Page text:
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Lacrosse: CBA grad Rogowski always put team first

Tuesday, June 10, 2014
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When he was 4 years old — 23 years ago — Greg Rogowski first wrapped his hands around a lacrosse stick.

Five years ago, the 2005 Christian Brothers Academy graduate led the Merrimack College men’s lacrosse team to its first appearance in the NCAA Division II Final Four.

In his first year on the ballot, the Northeast-10 Conference opened the door last week to the Hall of Fame and welcomed Merrimack’s all-time leading scorer. It was one more instance of the sport giving something back to Rogowski, who said what he has enjoyed most over the last two decades has been his time with his teammates.

“I’ve never been the kind of guy to go back and look at stats or toot my own horn about having this many goals or that many goals,” Rogowski said. “Everything, to me, is about winning games and being part of a team. It’s good to have that individual accolade — it’s an honor and not something I take lightly — but not something I’m going to go crazy about, either. It’s good to have my name on there, but the thing I’m always going to remember is those teammates.”

Rogowski is second all-time on CBA’s goals (187), assists (148) and points (335) lists, behind 2010 graduate Dan Sipperly.

At Merrimack, Rogowski compiled 213 goals, 100 assists and 313 points in 63 games. He is fourth all-time in Division II in points, third in goals and 21st in assists. His 15-game goal streak from March 3 through May 6, 2006, ranks fourth all-time.

In 2009, the team went 14-3 overall, 8-1 in the NE-10. Each of the team’s three losses came at the hands of Le Moyne College. Merrimack lost at home, 5-4, then at Le Moyne in the conference title game, 10-2, then in the Final Four at Le Moyne, 15-5.

“Le Moyne is always a tough place to play at, especially back in those days,” Rogowski said. “They had that old grass field in the back, and it seemed like every time we’d go up there, it’d be raining. We’d be playing in an inch of mud and slipping all over the place. They’ve got a brand-new, nice turf field now, so they don’t have to worry about that, anymore.”

Those rain clouds over Syracuse, though, had a silver lining for Rogowski and the program he left behind. The next season, although Merrimack lost its regular-season game at Le Moyne, it later beat the Dolphins, 12-11, in overtime for the NE-10 championship.

“It was a good stepping stone for the team,” he said. “Guys saw that we could play with them, and the year after that, the team ended up winning the Northeast-10 championship and beating Le Moyne. I think our game added to the team’s confidence in years to come, and I think they’ve been building on that ever since.”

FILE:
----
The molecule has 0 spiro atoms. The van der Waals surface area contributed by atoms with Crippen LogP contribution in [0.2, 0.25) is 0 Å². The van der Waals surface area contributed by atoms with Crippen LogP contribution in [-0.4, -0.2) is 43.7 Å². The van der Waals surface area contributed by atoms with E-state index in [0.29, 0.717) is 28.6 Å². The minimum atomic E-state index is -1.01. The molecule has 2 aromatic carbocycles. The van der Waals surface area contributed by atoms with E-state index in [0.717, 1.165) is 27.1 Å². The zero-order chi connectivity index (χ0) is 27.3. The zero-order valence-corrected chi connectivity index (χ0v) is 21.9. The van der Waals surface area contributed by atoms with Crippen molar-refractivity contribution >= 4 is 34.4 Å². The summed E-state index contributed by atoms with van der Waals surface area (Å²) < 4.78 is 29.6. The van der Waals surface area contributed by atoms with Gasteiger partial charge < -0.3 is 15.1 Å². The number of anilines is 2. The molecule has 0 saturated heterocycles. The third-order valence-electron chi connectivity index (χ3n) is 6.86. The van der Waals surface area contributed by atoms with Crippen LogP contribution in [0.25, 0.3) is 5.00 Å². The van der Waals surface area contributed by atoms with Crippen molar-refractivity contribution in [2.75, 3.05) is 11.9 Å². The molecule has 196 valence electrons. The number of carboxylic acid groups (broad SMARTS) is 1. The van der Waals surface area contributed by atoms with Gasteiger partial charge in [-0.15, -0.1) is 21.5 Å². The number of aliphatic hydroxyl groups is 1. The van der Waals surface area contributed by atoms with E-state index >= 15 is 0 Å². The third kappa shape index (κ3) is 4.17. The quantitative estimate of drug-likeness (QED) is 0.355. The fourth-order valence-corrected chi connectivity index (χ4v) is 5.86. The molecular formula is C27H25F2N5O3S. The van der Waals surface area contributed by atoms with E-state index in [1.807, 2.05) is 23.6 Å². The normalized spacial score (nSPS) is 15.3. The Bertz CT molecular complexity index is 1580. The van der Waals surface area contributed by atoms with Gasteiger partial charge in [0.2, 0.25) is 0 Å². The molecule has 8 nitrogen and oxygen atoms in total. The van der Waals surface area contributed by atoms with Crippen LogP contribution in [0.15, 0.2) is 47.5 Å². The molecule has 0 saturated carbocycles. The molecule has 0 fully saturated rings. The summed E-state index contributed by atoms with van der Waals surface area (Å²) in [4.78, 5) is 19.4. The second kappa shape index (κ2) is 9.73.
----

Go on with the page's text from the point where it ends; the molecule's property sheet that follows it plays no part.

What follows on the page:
Rogowski has continued to play lacrosse, spending some time in the professional ranks and earning a spot as an alternate for bronze-medalist Team USA for the 2011 World Indoor Lacrosse Championships. He and other Merrimack alumni and current players also get together for summer tournaments throughout New England.

Now he plays indoor lacrosse for the Vermont Voyageurs of the Quebec Senior Lacrosse League.

“It’s a totally different game,” he said. “There’s a 30-second shot clock. It’s like a hockey rink with the boards, and we play right on the concrete surface. It’s a much different game than on a field. There’s much more contact, and sometimes they allow fights. Padding is different, the rules are totally different. That’s why it’s fun. It’s a little more challenging. Goalies are a little bigger and look more like hockey goalies. The goals are four-by-four, so not a lot of room to shoot at, but it’s fun.”

It shouldn’t be surprising to see Rogowski still playing the game. Aside from all the memories with his teammates, lacrosse also gave him a leg up toward his degree in civil engineering. Later, through old lacrosse contacts, he landed his job with MJ Engineering in Clifton Park.

Eric Williams, junior varsity coach for Shaker, was among the players sitting around with Rogowski after a tournament game in Connecticut in the summer of 2009. He had been one of the coaches Rogowski had during a summer league with CapitalLand Lacrosse a few years earlier.

“We were sitting there after one of the games, and he said, ‘Hey, you just graduated with a civil engineering degree. You want a job?’ I said, ‘Yeah,’ ”

Rogowski said. “Five years later, here I am, same job, same place, doing pretty well and still playing lacrosse. I got recruited to college through lacrosse, so that’s how I got my foot in the door there. I was able to get a pretty good scholarship to Merrimack, I got my civil engineering degree, came home, and through lacrosse, I ended up getting a job. Lacrosse has given me a lot, that’s for sure.”

 
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